Edgware Brook Bentley Priory
The Edgware Brook rises in this area and flows east and south
TQ 15780 92321
Large area of open parkland on the site of the southern part of the Bentley Priory Estate with a lake, and other facilities. Some housing to the south - laid out with lots of space, lawns and so on.
Post to the north Bentley Priory
Post to the east Great Stanmore
Post to the west Grimsdyke
Bentley Priory Nature Reserve
The nine acre nature reserve was established in 1975. The area slopes southwards from the edge of the Stanmore Hill ridge. The lower part is London clay but in the north this is overlaid by the pebbly Claygate beds and further north with gravel – which supports heathland vegetation like gorse. It is here that springs emerge and form streams as they meet the clay.
Grassland. The name Bentley is thought to derive from Anglo-Saxon words meaning coarse grass on cleared ground. Traditional grassland is still a feature of the reserve. It is “unimproved” and thus has many wild flowers. A herd of cows is pastured here in summer
Summerhouse Lake. The lake was formed by damming Edgeware Brook during Queen Adelaide’s time at Bentley Priory. It was named for Queen Adelaide’s lakeside gazebo. The summerhouse itself was burnt down by vandals, but it is said that it was where Sir Walter Scott wrote 'Marmion' in 1808. There are substantial remains of 19th ornamental planting around the lake with laurel, yew and rhododendron
Heriot’s Wood. This is ancient woodland. Many of the trees are hornbeam, which is characteristic of ancient woods. There are also vestiges of ornamental planting - cedars, a yew, and patches of laurel.
Oak. To the west of Summerhouse Lake is the “Master”, an oak at least 500 years old and pollarded about 200 years ago. As a pollard it shows that much of the area was once pasture. It is said to be the oldest oak tree in Middlesex, with a trunk 9m in circumference.
Spring Meadow. This is a breeding area for many summer birds. Many other relatively uncommon birds can be seen here including buzzard, spotted flycatcher and bullfinch. In winter, large numbers arrive from mainland Europe and Scandinavia.
Footpath. The southern boundary is marked by a footpath which separates Bentley Wood High School from the reserve. On the north side of it are the remains of a linear earthwork consisting of a bank and ditch, possibly part of a medieval deer park boundary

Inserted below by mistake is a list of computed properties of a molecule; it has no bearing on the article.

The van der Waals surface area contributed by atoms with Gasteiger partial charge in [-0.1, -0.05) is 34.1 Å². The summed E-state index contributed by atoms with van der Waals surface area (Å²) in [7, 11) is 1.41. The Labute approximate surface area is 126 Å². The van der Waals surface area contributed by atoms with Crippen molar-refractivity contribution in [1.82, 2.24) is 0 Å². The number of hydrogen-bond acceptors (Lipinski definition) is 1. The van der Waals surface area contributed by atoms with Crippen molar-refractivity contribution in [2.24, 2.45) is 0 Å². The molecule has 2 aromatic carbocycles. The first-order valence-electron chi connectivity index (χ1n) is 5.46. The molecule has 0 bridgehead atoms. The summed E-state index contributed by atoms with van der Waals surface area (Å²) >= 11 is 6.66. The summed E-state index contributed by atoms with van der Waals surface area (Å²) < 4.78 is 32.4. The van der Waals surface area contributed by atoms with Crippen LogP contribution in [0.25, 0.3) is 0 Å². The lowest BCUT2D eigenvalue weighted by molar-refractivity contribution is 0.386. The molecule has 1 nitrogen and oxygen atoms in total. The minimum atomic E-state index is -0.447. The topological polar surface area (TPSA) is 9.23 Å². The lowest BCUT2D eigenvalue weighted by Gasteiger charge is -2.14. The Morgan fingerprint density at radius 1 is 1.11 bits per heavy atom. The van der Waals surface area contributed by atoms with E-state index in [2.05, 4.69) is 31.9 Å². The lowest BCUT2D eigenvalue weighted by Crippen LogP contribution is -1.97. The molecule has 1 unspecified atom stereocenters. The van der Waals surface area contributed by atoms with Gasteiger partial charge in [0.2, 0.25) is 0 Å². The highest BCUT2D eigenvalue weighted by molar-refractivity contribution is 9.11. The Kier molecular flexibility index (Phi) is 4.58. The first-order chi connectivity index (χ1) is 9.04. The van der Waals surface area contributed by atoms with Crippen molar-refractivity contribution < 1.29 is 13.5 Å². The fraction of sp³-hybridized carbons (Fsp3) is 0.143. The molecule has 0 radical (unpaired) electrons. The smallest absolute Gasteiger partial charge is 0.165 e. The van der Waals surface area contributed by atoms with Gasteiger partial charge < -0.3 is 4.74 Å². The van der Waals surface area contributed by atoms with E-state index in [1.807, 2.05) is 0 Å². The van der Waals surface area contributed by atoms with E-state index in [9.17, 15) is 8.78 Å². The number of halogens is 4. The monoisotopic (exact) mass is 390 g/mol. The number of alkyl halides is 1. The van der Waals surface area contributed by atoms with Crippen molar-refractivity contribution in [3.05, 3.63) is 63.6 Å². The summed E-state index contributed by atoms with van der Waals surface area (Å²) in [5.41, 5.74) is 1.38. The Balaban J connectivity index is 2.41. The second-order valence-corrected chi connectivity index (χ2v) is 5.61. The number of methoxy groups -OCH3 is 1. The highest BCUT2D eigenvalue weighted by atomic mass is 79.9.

Bede Anandappa Centre. Previously this was the Woodlands Community Centre, renamed after Bede Anandappa treasurer of the Harrow Federation of Tenants' and Residents' Associations who died suddenly.
Bede Anandappa’s tree.
Woodland Hall Nursing Home;
47 Hermitage Gate. Listed house. Originally a gate house of Bentley Priory
58 Brickfield Cottage. Listed house
Lower Priory Farm. Riding School
Priory House. Priory House. This is a 16th timbered farmhouse, using old materials from a medieval priory and may be standing on or near the site of the earlier building. 17th garden wall Priory. The original Priory was a cell Augustinian Friars believed to have been founded in 1170 by Ranulf de Glanville, a lawyer and Chief Justiciary of England. It has been thought that this was in the area of Priory House with the chapel standing on Harrow Weald Common surrounded by a small hamlet. There are very few recorded references to it. Eventually in in 1766 the property was sold to James Duberley, an Army contractor who is thought to have pulled down the original Priory building
Bentley Wood High School for Girls
Bentley Wood High School. Web site
Bentley Priory. Wikipedia web site
Harrow Tenants. Web site
Harrow Weald Heritage Trust web site
London Gardens. On line web site
Middlesex County Council. History of Middlesex
Walford, Village London,